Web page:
This feature was originally published in the great BBC Music Magazine‘s March 2016 issue (see above), but now it’s out of the shops I feel happy to put it up. It discusses everyone from Verdi to Sibelius, all of whom I probably should have written about in my book. I hope this makes up for it.

 

In January 1797, Haydn wrote what was, in one respect, the biggest failure of his career. Austria was at war with France, Napoleon’s cannons were threatening even Vienna and Haydn was commissioned to write a piece to keep them back. He thought of his time in London where he heard God Save the King almost daily, and he thought of la Marseillaise, whose rousing, bloody call to arms seemed to be getting closer by the minute. And then he decided to write Austria their equivalent.

He had been given lyrics to write to – Gott Erhalte Franz den Kaiser, God Save Emperor Francis – and he sat down and penned a melody that he’s meant to have believed could “inflame the hearts of Austrians to new heights of devotion” as well as “incite [them] to combat”. It debuted on 12 February, and was so instantly popular, it was taken out of the theatre and straight into the streets.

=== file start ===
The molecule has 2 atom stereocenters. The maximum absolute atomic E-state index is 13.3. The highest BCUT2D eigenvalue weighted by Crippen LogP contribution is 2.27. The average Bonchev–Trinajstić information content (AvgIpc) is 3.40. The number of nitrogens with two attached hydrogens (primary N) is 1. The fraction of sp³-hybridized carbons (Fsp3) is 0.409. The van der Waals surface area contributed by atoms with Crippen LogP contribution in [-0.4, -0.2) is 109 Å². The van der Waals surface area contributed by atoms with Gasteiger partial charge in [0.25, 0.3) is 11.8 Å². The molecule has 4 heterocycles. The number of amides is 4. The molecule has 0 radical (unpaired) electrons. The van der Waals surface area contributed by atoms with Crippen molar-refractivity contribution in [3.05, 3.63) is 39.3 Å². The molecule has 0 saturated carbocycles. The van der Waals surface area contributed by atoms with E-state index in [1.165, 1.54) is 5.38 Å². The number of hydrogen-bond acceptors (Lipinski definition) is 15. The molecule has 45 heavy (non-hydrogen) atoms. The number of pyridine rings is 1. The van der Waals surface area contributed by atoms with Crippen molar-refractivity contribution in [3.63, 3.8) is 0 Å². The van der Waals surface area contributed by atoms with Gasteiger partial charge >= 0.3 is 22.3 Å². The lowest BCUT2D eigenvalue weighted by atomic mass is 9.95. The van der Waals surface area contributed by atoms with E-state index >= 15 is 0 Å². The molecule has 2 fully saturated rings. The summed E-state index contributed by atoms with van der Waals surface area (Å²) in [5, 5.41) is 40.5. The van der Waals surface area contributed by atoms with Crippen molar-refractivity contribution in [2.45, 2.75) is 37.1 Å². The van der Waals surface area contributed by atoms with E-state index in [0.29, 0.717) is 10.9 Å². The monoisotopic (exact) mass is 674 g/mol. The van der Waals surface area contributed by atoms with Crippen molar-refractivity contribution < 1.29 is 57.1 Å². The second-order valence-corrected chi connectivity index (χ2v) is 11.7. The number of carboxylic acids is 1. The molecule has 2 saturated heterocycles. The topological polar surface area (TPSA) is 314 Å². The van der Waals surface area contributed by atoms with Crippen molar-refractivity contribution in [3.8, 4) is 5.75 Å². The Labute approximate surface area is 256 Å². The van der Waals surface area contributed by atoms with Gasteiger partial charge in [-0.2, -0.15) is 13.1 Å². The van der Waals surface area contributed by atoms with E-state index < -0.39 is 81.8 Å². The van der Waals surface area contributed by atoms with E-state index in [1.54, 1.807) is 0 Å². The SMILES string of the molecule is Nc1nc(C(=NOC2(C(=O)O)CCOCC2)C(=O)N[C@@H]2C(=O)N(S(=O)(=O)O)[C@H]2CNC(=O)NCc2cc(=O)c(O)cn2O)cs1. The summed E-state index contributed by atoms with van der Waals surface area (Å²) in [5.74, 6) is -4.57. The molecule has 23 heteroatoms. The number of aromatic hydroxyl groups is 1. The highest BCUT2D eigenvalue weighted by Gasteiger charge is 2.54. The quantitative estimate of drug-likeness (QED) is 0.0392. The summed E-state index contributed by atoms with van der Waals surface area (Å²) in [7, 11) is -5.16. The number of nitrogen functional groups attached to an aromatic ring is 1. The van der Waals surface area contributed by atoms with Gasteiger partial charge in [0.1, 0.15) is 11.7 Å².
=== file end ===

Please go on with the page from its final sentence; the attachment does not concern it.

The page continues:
But unfortunately for Haydn, it didn’t exactly have the effect he’d hoped for. Within weeks, Napoleon had invaded. Within months, Austria was forced to sign an embarrassing peace treaty. Gott Erhalte… was not Austria’s Marseillaise. But Haydn did achieve one thing with that song: he became the only famous composer to successfully write a national anthem. It is still in use today, albeit across the border in Germany and now known as the Deutschlandlied.

It’s surprising that out of the world’s 200-odd countries, Germany is the only one whose anthem has a star composer attached. It means that none of music’s great nationalists ever managed to give their homelands a song to bellow at football matches or turn to at times of need. Finland’s anthem, for instance, is to the tune of a German drinking song, not anything by Sibelius; the Czech Republic’s is taken from a 19th century comedy, not Dvořák or Smetana. Is it composers’ fault this situation has arisen, or is there just something about anthems that puts everybody off?